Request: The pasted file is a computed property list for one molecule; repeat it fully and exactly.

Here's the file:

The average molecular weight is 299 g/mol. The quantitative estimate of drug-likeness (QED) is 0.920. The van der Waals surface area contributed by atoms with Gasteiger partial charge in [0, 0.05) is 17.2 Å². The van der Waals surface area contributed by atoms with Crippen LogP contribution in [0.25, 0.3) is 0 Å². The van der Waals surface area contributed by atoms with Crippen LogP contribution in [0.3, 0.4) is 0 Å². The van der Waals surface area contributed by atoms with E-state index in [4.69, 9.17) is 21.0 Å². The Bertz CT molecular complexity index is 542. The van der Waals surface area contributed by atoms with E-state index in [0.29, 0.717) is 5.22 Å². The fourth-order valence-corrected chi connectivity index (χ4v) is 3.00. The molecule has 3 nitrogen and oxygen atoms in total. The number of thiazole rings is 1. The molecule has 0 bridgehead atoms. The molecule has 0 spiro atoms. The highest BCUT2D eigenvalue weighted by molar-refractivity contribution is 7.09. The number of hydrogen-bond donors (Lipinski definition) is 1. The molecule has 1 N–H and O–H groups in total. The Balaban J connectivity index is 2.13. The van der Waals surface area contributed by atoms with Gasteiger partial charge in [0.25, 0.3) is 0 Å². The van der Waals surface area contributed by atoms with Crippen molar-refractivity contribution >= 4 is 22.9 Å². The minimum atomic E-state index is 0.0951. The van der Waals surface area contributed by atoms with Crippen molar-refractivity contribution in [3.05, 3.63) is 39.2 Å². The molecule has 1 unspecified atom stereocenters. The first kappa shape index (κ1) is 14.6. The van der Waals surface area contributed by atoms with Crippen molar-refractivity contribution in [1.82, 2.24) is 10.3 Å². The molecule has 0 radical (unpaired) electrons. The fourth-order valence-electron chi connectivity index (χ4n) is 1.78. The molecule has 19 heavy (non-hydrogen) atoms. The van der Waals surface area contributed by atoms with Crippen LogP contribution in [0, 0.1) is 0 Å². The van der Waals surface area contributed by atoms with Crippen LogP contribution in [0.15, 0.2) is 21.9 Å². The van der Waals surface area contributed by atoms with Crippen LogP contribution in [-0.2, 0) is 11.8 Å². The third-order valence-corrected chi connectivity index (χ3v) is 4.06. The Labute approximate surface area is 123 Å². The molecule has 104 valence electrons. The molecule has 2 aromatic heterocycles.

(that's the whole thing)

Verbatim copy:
The average molecular weight is 299 g/mol. The quantitative estimate of drug-likeness (QED) is 0.920. The van der Waals surface area contributed by atoms with Gasteiger partial charge in [0, 0.05) is 17.2 Å². The van der Waals surface area contributed by atoms with Crippen LogP contribution in [0.25, 0.3) is 0 Å². The van der Waals surface area contributed by atoms with Crippen LogP contribution in [0.3, 0.4) is 0 Å². The van der Waals surface area contributed by atoms with E-state index in [4.69, 9.17) is 21.0 Å². The Bertz CT molecular complexity index is 542. The van der Waals surface area contributed by atoms with E-state index in [0.29, 0.717) is 5.22 Å². The fourth-order valence-corrected chi connectivity index (χ4v) is 3.00. The molecule has 3 nitrogen and oxygen atoms in total. The number of thiazole rings is 1. The molecule has 0 bridgehead atoms. The molecule has 0 spiro atoms. The highest BCUT2D eigenvalue weighted by molar-refractivity contribution is 7.09. The number of hydrogen-bond donors (Lipinski definition) is 1. The molecule has 1 N–H and O–H groups in total. The Balaban J connectivity index is 2.13. The van der Waals surface area contributed by atoms with Gasteiger partial charge in [0.25, 0.3) is 0 Å². The van der Waals surface area contributed by atoms with Crippen molar-refractivity contribution >= 4 is 22.9 Å². The minimum atomic E-state index is 0.0951. The van der Waals surface area contributed by atoms with Crippen molar-refractivity contribution in [3.05, 3.63) is 39.2 Å². The molecule has 1 unspecified atom stereocenters. The first kappa shape index (κ1) is 14.6. The van der Waals surface area contributed by atoms with Crippen molar-refractivity contribution in [1.82, 2.24) is 10.3 Å². The molecule has 0 radical (unpaired) electrons. The fourth-order valence-electron chi connectivity index (χ4n) is 1.78. The molecule has 19 heavy (non-hydrogen) atoms. The van der Waals surface area contributed by atoms with Crippen LogP contribution in [0, 0.1) is 0 Å². The van der Waals surface area contributed by atoms with Crippen LogP contribution in [0.15, 0.2) is 21.9 Å². The van der Waals surface area contributed by atoms with Crippen LogP contribution in [-0.2, 0) is 11.8 Å². The third-order valence-corrected chi connectivity index (χ3v) is 4.06. The Labute approximate surface area is 123 Å². The molecule has 104 valence electrons. The molecule has 2 aromatic heterocycles.